Japanese Grammar: an Introduction to Verbs and Adjectives
When you study Japanese, a number of questions about Japanese grammar are sure to come up. On this page, we introduce verbs and adjectives. You may download our more comprehensive Japanese Grammar Guide, which includes an index, by clicking here.
In addition, please check out our multiple-choice Japanese Grammar Quiz.
There are two main kinds of verbs in Japanese grammar: u verbs and ru verbs. Both of these verb types have plain speech forms and masu forms. The masu forms are more polite.
For example, nomu is a u verb; it means “to drink.” Nomimasu is the masu form of nomu. The root of nomu is nom. The stem of nomu is nomi.
Taberu is an ru verb; it means “to eat.” Tabemasu is the masu form of taberu. The root of taberu is tabe. The stem of taberu is also tabe.
Nomu and taberu are plain speech verbs. Their masu forms are nomimasu and tabemasu.
U and ru verbs are often used as adjectives. For example, watashi ga taberu pan = “the bread I eat.” Anata ga nonda biiru = “the beer that you drank.”
Desu (meaning “it is”) is a copula, or linking verb. It is neither a u verb, nor an ru verb. Its plain speech form is da.
How to Identify RU verbs and U Verbs
Ru verbs end in iru or eru; you don’t double the ‘t’ when making their te or ta forms. For example, taberu = “to eat,” tabete = “eating,” tabeta = “ate.”
Unfortunately, U verbs are not as easy to define. Most u verbs don’t end in “ru,” but a number of them do. For example, the following verbs are all u verbs: ganbaru (“to do one’s best”), suwaru (“to sit”),noru (“to board a vehicle”), toru (“to take”), hairu (“to enter”), hashiru (“to run”), iru (“to need”), kiru (“to cut”), shiru (“to know”) and kaeru (“to return”). What these verbs have in common is that you double the “t” when making their te or ta forms. For example, the verb shiru = “to know.” Its te form is shitte (“knowing”). Its ta form is shitta (“knew”). The double t’s tell us that it’s a u verb.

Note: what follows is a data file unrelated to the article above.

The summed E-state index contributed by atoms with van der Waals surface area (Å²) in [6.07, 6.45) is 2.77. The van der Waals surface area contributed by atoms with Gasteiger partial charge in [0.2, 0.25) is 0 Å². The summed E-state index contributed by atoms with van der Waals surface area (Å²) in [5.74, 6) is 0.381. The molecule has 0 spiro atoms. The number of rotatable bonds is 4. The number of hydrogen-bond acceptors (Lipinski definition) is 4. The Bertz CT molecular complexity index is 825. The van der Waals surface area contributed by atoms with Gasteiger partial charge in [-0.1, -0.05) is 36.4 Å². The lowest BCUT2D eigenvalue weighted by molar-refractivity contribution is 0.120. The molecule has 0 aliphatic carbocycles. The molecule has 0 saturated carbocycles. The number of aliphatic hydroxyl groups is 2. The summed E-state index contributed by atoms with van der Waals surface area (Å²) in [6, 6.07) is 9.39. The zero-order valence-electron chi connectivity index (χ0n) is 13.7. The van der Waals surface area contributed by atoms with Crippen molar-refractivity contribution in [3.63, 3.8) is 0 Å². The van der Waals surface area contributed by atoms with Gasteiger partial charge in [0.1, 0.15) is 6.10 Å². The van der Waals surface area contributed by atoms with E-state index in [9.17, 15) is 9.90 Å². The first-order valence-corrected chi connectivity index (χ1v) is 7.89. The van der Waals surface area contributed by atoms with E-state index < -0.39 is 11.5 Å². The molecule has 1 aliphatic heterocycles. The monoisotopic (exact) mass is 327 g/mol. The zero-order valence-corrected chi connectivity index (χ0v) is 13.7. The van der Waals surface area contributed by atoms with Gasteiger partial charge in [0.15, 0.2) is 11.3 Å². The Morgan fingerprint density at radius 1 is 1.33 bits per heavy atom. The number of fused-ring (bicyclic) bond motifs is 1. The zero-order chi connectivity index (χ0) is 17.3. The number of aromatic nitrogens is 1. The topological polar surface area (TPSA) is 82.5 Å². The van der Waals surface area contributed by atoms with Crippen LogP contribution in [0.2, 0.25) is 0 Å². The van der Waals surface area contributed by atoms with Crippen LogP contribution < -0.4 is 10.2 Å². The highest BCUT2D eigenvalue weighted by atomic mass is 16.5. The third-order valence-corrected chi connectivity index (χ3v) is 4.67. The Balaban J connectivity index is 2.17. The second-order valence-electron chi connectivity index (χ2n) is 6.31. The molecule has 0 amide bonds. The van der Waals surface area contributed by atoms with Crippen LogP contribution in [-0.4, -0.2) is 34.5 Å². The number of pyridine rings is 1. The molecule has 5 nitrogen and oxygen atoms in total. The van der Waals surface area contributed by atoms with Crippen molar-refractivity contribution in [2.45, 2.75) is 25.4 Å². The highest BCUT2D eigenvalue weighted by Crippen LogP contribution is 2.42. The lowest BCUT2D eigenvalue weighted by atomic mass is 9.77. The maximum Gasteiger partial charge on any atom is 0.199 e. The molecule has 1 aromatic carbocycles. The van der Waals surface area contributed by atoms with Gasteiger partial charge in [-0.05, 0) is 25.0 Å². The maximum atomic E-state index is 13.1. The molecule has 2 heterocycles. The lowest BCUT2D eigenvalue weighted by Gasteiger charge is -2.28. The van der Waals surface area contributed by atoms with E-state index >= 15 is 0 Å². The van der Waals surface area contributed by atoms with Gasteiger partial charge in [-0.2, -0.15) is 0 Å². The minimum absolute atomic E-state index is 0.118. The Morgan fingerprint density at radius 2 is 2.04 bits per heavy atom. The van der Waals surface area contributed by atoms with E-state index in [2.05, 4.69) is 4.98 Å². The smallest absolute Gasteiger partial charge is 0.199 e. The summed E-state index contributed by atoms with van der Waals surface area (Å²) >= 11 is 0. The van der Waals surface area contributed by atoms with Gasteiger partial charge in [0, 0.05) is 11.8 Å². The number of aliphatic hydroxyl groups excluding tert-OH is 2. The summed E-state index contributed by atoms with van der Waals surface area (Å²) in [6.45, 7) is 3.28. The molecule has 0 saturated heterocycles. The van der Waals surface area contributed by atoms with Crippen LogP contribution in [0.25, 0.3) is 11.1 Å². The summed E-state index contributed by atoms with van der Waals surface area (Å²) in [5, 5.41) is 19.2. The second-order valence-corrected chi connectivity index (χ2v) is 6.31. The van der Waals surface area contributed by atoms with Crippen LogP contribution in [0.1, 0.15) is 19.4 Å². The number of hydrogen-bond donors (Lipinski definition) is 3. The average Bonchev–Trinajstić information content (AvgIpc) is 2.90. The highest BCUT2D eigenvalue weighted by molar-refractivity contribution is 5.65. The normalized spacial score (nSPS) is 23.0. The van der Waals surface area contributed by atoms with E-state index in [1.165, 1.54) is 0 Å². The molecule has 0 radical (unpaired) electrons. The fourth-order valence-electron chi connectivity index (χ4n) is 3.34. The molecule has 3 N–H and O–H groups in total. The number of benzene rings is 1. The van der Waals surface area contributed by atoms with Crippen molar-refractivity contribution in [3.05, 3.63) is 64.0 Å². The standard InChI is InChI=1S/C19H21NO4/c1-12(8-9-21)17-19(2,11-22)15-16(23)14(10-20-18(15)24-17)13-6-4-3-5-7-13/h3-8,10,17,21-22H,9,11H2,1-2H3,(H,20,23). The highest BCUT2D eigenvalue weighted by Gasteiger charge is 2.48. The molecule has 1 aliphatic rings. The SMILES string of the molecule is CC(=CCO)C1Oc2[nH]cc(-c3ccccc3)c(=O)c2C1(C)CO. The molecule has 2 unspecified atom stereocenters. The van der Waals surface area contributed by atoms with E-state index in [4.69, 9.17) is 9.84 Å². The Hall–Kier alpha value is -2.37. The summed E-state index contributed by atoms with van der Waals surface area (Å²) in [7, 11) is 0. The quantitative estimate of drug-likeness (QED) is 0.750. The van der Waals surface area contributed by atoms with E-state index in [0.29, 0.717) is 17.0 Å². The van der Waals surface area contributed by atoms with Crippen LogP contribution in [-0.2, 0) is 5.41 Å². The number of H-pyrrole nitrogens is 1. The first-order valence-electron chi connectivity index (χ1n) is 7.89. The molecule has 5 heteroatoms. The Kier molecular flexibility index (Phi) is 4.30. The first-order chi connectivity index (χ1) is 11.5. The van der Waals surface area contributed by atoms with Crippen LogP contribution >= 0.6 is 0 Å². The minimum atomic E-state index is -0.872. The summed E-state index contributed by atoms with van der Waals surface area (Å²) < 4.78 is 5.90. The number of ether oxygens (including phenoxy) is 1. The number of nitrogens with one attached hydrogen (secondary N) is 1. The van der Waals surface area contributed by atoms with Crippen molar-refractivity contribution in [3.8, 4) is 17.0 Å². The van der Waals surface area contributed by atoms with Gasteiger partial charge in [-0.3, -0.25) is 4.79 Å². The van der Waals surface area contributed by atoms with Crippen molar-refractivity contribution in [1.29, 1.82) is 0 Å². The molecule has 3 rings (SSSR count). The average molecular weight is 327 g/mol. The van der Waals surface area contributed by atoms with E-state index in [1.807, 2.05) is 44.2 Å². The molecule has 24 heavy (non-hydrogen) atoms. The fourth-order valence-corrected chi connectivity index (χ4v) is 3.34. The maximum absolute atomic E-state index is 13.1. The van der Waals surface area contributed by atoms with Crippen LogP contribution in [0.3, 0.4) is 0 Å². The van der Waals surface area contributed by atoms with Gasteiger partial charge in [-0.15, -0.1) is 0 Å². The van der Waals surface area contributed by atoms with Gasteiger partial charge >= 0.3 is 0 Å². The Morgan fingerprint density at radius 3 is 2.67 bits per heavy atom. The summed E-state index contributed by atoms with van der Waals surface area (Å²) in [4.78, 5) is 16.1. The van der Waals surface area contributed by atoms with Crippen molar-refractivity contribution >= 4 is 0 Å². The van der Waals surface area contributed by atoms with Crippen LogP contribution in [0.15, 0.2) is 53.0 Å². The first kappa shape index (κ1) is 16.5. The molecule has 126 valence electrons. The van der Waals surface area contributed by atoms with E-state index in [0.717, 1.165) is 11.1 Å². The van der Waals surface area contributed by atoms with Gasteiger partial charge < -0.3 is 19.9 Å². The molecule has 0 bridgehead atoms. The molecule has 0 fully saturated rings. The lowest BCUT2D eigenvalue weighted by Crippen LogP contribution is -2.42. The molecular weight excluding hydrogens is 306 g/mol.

The root of a verb is the pre-u or pre-ru form. For verbs ending in au, iu, or ou, the root adds a “w” when making the negative form, e.g., kawanai (“won’t buy”), iwanai (“won’t say”), omowanai (“won’t think”). The root also adds a “w” when making the passive form, causative and causative passive forms, e.g., kawareru (“ to buy on”), kawaseru (“to make buy”) and kawaserareru (“be made to buy uncomfortably”). However, the root does not add a “w” when making the “let’s” or “I shall” form, e.g., kaou (“let’s buy”), iou (“let’s say”), omoou (“let’s think”), when making the eba form, e.g., kaeba (“if I buy”), ieba (“if I say”) and omoeba (“if I think”), or when making the potential form, e.g., kaeru (“to be able to buy”), ieru (“to be able to say”), and omoeru (“to be able to think”).
For verbs ending in tsu, the root is the pre-su form. For example, the root of tatsu (“to stand”) is tat. Tatanai = “won”t stand.” Tatou = “let”s stand.” Tateba = “if I stand.”
The stem of a verb is the pre-masu form. For an ru verb, the root and the stem are the same. For example, taberu = tabemasu = “to eat.” Its root is its pre-ru form, or tabe. Its stem is its pre-masu form, which is also tabe. By way of contrast, nomu = nomimasu = “to drink.” Its root is its pre-u form, or nom. Its stem is its pre-masu form, or nomi.
Transitive/Intransitive Verb Pairs
There are many verb pairs in Japanese grammar in which one verb is transitive and the other is intransitive. These verbs generally employ the same kanji but have different endings. For example, 閉める shimeru (“to close,” e.g., I will close the door) is transitive and 閉まる shimaru (“to close,” e.g., the door will close by itself) is intransitive.